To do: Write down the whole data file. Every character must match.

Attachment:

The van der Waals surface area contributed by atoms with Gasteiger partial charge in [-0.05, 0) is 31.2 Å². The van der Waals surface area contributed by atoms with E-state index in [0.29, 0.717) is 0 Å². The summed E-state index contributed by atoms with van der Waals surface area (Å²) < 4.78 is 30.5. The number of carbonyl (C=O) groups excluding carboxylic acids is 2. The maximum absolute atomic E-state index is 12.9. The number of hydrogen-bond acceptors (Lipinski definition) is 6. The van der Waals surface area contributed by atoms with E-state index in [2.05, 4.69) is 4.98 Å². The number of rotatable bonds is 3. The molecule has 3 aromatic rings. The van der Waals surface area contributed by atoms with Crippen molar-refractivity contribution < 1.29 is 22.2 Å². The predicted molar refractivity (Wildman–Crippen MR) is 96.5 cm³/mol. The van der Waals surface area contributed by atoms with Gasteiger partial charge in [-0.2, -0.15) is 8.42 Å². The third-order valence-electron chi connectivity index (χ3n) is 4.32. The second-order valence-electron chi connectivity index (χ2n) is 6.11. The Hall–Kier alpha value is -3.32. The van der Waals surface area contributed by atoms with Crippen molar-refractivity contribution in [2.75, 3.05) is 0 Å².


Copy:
The van der Waals surface area contributed by atoms with Gasteiger partial charge in [-0.05, 0) is 31.2 Å². The van der Waals surface area contributed by atoms with E-state index in [0.29, 0.717) is 0 Å². The summed E-state index contributed by atoms with van der Waals surface area (Å²) < 4.78 is 30.5. The number of carbonyl (C=O) groups excluding carboxylic acids is 2. The maximum absolute atomic E-state index is 12.9. The number of hydrogen-bond acceptors (Lipinski definition) is 6. The van der Waals surface area contributed by atoms with E-state index in [2.05, 4.69) is 4.98 Å². The number of rotatable bonds is 3. The molecule has 3 aromatic rings. The van der Waals surface area contributed by atoms with Crippen molar-refractivity contribution < 1.29 is 22.2 Å². The predicted molar refractivity (Wildman–Crippen MR) is 96.5 cm³/mol. The van der Waals surface area contributed by atoms with Gasteiger partial charge in [-0.2, -0.15) is 8.42 Å². The third-order valence-electron chi connectivity index (χ3n) is 4.32. The second-order valence-electron chi connectivity index (χ2n) is 6.11. The Hall–Kier alpha value is -3.32. The van der Waals surface area contributed by atoms with Crippen molar-refractivity contribution in [2.75, 3.05) is 0 Å².